Pay As You Go, So You Won’t Owe: How to Avoid Estimated Tax Penalties

Feb 14, 2020 | Household Payroll & Taxes, Tax & Wage Laws

estimated tax penalty

Waiting until you file your personal tax return to pay your household employer taxes could reduce your expected tax return or, if you wind up owing taxes, subject you to an estimated tax penalty for underpaying your taxes during the year. Here’s how to avoid it.

The IRS has a catchy slogan that can potentially save household employers money: pay as you go, so you won’t owe.

Families that hire nannies, senior caregivers and housekeepers among other types of household workers are considered employers and need to pay federal employment taxes. Specifically, Social Security, Medicare, and unemployment taxes.

But waiting until you file your personal tax return to pay these taxes could reduce your expected tax return. Or you may wind up owing taxes and possibly be subjected to an estimated tax penalty and interest for underpaying your taxes during the year.

The overall number of taxpayers who paid an estimated tax penalty jumped from 7.2 million in 2010 to 10 million in 2015, an increase of nearly 40 percent.

For the 2019 tax year, the penalty for underpayments is six percent of the tax still owed when you file.

You can avoid owing taxes with your return and the estimated tax penalty if you pay enough tax before you file your return to cover both the employment taxes as a household employer and your income tax.

In general, you can steer clear of this penalty if you owe less than $1,000 in tax or if you paid at least 90 percent of your tax obligation before you file.

Fortunately, there are two easy ways to avoid this tax penalty. You can:

  • Increase tax withholdings from your pay
  • Make quarterly estimated tax payments during the year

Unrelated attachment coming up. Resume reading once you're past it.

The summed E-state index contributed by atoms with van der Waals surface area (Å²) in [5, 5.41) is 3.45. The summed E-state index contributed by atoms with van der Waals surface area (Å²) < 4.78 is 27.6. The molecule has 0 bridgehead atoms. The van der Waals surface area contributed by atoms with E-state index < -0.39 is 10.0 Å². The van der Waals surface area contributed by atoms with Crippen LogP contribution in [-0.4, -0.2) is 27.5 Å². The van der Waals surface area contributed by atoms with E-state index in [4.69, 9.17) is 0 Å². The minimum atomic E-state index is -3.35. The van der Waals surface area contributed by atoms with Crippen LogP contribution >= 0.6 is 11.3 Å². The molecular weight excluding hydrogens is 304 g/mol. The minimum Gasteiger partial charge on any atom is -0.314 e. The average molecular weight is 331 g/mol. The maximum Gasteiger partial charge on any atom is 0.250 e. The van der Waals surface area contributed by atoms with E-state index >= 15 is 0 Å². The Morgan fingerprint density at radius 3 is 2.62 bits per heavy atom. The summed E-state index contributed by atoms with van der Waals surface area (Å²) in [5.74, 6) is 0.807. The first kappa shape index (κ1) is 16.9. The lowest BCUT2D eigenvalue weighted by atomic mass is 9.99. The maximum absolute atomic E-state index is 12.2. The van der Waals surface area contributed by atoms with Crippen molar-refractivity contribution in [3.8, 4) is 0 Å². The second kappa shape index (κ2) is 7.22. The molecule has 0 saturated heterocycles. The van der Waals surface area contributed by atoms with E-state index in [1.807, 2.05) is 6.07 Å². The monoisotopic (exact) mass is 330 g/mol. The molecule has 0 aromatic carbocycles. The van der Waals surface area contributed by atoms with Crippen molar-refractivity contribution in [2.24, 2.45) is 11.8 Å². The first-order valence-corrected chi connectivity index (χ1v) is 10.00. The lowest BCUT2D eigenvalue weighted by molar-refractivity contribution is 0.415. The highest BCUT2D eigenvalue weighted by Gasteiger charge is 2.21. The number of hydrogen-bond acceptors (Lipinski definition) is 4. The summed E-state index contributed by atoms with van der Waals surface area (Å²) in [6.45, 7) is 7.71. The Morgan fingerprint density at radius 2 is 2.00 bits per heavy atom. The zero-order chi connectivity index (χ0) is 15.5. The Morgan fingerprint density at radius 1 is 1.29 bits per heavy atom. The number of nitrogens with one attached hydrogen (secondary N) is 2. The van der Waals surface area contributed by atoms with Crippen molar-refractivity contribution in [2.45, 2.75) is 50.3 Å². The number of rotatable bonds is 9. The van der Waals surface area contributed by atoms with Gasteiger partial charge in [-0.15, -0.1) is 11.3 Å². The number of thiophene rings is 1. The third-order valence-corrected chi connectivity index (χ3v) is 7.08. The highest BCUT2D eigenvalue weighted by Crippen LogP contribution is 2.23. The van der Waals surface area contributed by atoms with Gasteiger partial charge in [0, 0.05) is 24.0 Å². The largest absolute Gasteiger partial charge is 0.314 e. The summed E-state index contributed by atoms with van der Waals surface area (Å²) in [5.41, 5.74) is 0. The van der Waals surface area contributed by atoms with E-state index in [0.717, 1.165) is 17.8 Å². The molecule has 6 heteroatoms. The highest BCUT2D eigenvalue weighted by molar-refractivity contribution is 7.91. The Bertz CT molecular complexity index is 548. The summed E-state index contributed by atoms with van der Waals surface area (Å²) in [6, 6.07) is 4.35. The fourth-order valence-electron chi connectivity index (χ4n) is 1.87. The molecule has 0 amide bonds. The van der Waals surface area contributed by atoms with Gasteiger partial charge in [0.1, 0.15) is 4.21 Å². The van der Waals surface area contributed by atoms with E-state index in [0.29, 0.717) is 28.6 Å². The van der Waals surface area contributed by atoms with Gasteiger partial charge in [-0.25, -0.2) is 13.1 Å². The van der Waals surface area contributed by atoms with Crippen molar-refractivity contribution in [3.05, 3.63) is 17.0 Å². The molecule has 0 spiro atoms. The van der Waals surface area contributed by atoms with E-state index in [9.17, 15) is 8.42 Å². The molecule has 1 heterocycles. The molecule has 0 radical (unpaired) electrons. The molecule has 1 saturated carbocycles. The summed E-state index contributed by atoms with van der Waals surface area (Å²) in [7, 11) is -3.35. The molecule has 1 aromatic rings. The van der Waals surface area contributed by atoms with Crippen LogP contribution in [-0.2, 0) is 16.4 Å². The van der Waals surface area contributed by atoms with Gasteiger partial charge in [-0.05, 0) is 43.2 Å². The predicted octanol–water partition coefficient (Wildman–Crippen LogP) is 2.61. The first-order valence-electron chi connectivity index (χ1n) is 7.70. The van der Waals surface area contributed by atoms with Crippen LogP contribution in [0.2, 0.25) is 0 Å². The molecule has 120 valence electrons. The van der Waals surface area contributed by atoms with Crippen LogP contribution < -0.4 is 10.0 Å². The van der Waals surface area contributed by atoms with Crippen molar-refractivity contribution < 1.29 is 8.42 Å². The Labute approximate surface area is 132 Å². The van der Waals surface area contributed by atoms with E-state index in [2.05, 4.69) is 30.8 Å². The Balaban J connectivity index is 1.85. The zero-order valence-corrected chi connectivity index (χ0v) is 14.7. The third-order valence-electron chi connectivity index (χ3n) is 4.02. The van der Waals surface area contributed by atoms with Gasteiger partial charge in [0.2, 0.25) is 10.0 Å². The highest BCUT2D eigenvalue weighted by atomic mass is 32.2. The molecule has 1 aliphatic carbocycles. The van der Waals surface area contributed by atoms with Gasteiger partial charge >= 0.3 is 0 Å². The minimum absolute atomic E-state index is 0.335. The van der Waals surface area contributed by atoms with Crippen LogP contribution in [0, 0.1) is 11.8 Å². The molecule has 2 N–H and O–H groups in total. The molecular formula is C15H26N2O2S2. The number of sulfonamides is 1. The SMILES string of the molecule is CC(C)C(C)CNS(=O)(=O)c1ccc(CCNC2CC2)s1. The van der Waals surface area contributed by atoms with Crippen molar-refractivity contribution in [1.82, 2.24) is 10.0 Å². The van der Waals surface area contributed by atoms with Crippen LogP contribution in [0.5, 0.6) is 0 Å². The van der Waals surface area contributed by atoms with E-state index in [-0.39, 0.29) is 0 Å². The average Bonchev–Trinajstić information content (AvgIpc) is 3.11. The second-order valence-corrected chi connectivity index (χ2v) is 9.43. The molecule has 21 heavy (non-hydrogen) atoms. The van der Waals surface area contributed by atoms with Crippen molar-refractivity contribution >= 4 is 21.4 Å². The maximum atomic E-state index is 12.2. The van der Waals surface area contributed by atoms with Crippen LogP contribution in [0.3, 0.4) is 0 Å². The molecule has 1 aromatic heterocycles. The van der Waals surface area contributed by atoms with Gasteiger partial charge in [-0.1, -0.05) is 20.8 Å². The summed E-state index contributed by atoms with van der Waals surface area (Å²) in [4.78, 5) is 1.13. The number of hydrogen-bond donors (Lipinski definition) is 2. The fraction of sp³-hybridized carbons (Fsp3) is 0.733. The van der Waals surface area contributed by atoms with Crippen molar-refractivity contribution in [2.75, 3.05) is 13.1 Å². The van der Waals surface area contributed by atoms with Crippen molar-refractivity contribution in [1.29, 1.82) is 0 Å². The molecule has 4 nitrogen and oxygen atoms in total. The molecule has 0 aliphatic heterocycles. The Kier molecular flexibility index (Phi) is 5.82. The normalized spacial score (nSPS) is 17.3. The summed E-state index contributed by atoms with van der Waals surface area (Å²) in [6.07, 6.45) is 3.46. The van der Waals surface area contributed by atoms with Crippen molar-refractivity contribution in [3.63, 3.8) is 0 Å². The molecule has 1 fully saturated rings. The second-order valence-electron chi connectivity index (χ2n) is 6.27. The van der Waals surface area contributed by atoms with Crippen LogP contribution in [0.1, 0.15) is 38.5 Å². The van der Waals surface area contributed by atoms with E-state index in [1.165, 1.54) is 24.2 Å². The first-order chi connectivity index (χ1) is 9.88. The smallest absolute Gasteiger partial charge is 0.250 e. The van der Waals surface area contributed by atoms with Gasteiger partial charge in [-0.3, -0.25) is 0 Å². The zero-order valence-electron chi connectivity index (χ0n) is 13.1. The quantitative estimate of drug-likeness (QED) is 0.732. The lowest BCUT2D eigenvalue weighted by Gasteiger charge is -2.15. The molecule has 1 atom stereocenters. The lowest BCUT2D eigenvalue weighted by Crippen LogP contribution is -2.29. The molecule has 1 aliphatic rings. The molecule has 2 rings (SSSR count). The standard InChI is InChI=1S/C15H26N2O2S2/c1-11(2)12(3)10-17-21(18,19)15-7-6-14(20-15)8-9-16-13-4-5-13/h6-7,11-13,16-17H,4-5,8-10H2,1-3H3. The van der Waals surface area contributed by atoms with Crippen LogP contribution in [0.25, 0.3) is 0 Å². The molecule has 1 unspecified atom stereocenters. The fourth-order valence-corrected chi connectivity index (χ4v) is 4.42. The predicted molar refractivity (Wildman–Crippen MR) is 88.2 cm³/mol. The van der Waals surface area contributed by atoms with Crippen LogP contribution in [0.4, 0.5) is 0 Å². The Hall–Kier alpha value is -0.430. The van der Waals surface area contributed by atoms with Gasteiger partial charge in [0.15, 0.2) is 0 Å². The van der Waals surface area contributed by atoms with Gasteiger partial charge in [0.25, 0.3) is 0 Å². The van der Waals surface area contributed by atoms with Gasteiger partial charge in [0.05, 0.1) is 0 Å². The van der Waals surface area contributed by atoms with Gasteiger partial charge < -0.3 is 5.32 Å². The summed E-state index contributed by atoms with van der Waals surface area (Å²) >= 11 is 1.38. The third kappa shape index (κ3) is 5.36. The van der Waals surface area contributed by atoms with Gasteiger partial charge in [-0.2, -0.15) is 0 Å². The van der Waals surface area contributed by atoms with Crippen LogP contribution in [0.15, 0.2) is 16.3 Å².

Taxes are pay-as-you-go so making regular payments throughout the year will help you avoid surprises when you file your return.

You should increase your withholdings or make estimated tax payments if you expect to owe tax of $1,000 or more when your return is filed.

Let’s review your options.

Increasing your withholdings

You can avoid having to make estimated tax payments and the underpayment penalty by asking your employer to withhold more tax from your earnings. To do this, file a new Form W-4 with your employer. There is a special line on Form W-4 for you to enter the additional amount you want your employer to withhold.

You can use GTM’s nanny tax calculator to figure out what you will owe in household employment taxes and then determine how much additional money you would like withheld from your pay to cover this tax responsibility.

Make quarterly estimated tax payments

You can also make estimated tax payments to the IRS during the year using Form 1040-ES, Estimated Tax for Individuals.

Estimated tax payments are due:

  • April 15 (for January 1 to March 31)
  • June 15 (for April 1 to May 31)
  • September 15 (for June 1 to August 31)
  • January 15 of the following year (for September 1 to December 31)

Estimated tax payments can be sent with Form 1040-ES:

For additional information, go to Publication 505, Tax Withholding and Estimated Tax.

Or let GTM Payroll Services manage it all

There is a third and easier way to handle your household employment taxes. That’s to let the experts at GTM Payroll Services handle estimated tax payments for you. We’ll remit your household employment taxes on a quarterly basis, so you don’t have to worry about a thing. We also offer an on-time, every time tax filing guarantee. Call (800) 929-9213 for a complimentary, no-obligation consultation.

Download The Complete Guide to Household Payroll

Get our complimentary guide and learn everything you need to know about paying your employees legally and filing your taxes the right way.

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